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Sitting in The Waiting Room

USF’s School of Theatre and Dance opens its 2010-11 season with a play that spans historical periods and health issues – asking how far women will go to meet society’s beauty ideals.

“The Waiting Room” runs today through Oct. 3, and adapts Lisa Loomer’s 1994 dark comedy about females from three different centuries brought together.

Director and visiting professor Lisa Powers Tricomi said it also represents the end of her long-time goal.

“I have known and loved this play for a long time, and was waiting for the right time and place to do it, and this is it,” she said.

The play revolves around three women who meet in a physician’s waiting room: an 18th century Chinese woman with bound feet, a Victorian era woman with a corset and a modern woman from New Jersey with breast implants.

“The theatricality of the play helps deliver a deeper message without hitting anyone in the head with it,” Tricomi said. “The truth is always best explained through humor.”

Tricomi said a college campus is perhaps the perfect place to present this play.

“The lack of resources in the department is limiting students to have their theater experience in full,” Tricomi said. “With this play, they get to do that – they play with hidden realism, get to travel across time and space, they get to make costumes and wear them, too … It is important for them to know how, as actors, we create a world and live in it.”

Lydia Ferry, a junior majoring in theatre, portrays Wanda – the New Jersey woman navigating the risks of silicone breast implants.

“Not only is it my first main character at USF, but it is also an honor and a responsibility to help tell such a moving story,” Ferry said.

Tricomi, who calls herself a drama therapist, said the character of Wanda is “probably one of these people who never had anyone who said you are beautiful just the way you are, so she questions it.”

Because the play raises several women-related issues, Tricomi said she thought it would be beneficial to work in partnership with the USF’s Department of Women and Gender Studies on the project.

Practical Academic Cultural Education (PACE) Center for Girls, Inc., a community organization that helps empower young women, has also joined the project.

“Theater has an obligation, sometimes, to not just deliver a message but to also connect to the community and deliver that message in a more tangible level,” Tricomi said.

A women’s health and body issue symposium will follow the Sept. 28 performance. The conversation will feature Tricomi, PACE executive director Chantel Griffin-Stampfer and USF’s Women and Gender Studies chairwoman Marilyn Myerson.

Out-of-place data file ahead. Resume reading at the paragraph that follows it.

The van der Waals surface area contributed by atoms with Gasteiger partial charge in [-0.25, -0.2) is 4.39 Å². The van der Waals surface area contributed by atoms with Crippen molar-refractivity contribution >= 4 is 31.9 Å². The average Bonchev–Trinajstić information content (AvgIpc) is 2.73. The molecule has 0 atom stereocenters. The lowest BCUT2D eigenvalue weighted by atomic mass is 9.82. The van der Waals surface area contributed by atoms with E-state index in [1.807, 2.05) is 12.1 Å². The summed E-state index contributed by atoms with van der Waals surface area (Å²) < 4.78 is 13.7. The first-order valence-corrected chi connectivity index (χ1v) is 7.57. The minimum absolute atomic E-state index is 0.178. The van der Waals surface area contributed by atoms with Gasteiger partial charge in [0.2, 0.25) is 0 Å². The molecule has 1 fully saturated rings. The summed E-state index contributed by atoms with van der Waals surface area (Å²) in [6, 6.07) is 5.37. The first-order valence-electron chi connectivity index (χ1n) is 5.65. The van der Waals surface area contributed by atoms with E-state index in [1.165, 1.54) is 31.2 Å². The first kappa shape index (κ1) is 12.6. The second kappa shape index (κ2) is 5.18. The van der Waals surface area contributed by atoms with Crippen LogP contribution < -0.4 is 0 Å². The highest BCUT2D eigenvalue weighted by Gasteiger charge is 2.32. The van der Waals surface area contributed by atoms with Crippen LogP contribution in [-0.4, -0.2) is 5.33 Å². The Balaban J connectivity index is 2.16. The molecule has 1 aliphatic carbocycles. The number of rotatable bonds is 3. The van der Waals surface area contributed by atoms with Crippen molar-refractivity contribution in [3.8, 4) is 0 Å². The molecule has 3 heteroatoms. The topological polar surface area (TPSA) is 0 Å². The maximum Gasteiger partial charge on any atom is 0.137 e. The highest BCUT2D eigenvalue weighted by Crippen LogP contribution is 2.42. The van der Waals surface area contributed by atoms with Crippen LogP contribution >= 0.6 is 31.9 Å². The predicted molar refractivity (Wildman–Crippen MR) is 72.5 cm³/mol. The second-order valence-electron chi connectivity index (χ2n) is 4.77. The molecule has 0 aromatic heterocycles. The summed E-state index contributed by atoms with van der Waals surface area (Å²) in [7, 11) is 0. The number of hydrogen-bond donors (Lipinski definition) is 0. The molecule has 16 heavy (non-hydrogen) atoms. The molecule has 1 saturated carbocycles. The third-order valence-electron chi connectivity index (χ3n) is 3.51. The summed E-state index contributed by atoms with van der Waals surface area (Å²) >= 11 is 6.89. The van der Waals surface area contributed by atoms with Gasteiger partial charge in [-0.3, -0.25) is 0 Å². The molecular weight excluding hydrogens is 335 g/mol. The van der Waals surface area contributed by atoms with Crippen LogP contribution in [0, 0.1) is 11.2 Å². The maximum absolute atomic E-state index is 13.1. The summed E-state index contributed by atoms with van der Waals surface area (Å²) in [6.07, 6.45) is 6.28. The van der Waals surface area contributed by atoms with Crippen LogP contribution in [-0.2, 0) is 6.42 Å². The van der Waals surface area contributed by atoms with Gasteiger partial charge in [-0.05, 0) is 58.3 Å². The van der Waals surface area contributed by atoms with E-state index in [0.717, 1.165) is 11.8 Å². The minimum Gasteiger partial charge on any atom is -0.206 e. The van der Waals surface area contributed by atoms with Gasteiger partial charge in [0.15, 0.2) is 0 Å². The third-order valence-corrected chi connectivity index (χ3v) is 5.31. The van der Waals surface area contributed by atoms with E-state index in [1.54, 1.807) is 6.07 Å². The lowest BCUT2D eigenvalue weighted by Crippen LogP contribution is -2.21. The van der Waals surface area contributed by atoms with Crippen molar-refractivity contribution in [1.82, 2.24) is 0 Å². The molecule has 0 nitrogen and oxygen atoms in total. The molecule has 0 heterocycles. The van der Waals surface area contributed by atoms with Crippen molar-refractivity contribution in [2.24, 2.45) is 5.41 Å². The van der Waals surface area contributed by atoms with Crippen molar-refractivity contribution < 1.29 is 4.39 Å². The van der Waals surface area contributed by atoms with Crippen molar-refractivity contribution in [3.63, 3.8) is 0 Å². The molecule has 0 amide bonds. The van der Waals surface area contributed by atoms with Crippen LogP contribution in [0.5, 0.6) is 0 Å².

Tricomi said that, although most topics presented in the play are related to women’s issues, it also features strong male characters and medical issues that affect both genders.

“Cancer treatment and how the health care system deals with that is one of the main topics in the play, and cancer has touched everyone,” she said.

Joshua Fishbein, a senior majoring in theatre who plays Dr. Douglas, said the subject of cancer hit close to home.

Fishbein is a leukemia survivor and said acting in a hospital environment reminded him of his personal experiences.

“From my own experiences, I can tell you that there are different types of doctors,” he said. “There are those who care and those who really don’t. Douglas is of the ones who care – he tries to find the good in humanity.”

Fishbein said portraying the main male character in a play centered around women also offered a challenge.

“It is a very complex role,” Fisbein said. “I don’t want to give too much away, but in a way, the doctor sort of becomes a patient in the end.”

Though the play raises many important issues, Tricomi said, it does not necessarily provide any answers.

“It is more of an examination,” Tricomi said. “This play is relevant now more than ever because, even though it was written more than 15 years ago, we haven’t really slowed down on this.”

Tricomi said she sees the play’s message as applicable to today’s beauty industry and how she believes it plays with women’s insecurities.

“What is wrong with the way we are in the first place?” she said. “Hopefully, people will leave the play thinking about that.”

“The Waiting Room” will be performed in USF Theatre 2 today through Saturday at 8 p.m., Sunday at 3 p.m., Sept. 29 through Oct. 2 at 8 p.m. and Oct. 3 at 3 p.m. Advance tickets are $8 for students and seniors and $12 for general admission. Tickets will cost $10 for students and seniors and $15 for general admission the day of the show.